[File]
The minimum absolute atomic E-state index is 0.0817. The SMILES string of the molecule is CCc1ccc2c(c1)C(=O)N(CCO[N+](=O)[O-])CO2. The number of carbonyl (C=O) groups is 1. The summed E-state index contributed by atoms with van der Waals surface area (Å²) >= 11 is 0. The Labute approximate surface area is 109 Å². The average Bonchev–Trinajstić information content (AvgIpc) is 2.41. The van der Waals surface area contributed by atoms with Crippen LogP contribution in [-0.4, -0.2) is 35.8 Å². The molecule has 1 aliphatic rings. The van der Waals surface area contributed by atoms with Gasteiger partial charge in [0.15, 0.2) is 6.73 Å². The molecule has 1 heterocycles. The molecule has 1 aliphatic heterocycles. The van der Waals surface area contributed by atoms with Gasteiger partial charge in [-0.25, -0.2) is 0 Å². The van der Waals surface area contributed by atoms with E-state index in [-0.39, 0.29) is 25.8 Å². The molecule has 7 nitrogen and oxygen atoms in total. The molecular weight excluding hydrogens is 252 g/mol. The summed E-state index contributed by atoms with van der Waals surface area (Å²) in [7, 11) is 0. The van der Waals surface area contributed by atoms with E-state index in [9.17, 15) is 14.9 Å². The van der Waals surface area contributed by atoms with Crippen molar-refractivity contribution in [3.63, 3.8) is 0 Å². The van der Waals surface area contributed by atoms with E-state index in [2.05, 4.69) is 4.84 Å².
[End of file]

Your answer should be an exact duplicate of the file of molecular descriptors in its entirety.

The minimum absolute atomic E-state index is 0.0817. The SMILES string of the molecule is CCc1ccc2c(c1)C(=O)N(CCO[N+](=O)[O-])CO2. The number of carbonyl (C=O) groups is 1. The summed E-state index contributed by atoms with van der Waals surface area (Å²) >= 11 is 0. The Labute approximate surface area is 109 Å². The average Bonchev–Trinajstić information content (AvgIpc) is 2.41. The van der Waals surface area contributed by atoms with Crippen LogP contribution in [-0.4, -0.2) is 35.8 Å². The molecule has 1 aliphatic rings. The van der Waals surface area contributed by atoms with Gasteiger partial charge in [0.15, 0.2) is 6.73 Å². The molecule has 1 heterocycles. The molecule has 1 aliphatic heterocycles. The van der Waals surface area contributed by atoms with Gasteiger partial charge in [-0.25, -0.2) is 0 Å². The van der Waals surface area contributed by atoms with E-state index in [-0.39, 0.29) is 25.8 Å². The molecule has 7 nitrogen and oxygen atoms in total. The molecular weight excluding hydrogens is 252 g/mol. The summed E-state index contributed by atoms with van der Waals surface area (Å²) in [7, 11) is 0. The van der Waals surface area contributed by atoms with E-state index in [9.17, 15) is 14.9 Å². The van der Waals surface area contributed by atoms with Crippen molar-refractivity contribution in [3.63, 3.8) is 0 Å². The van der Waals surface area contributed by atoms with E-state index in [2.05, 4.69) is 4.84 Å².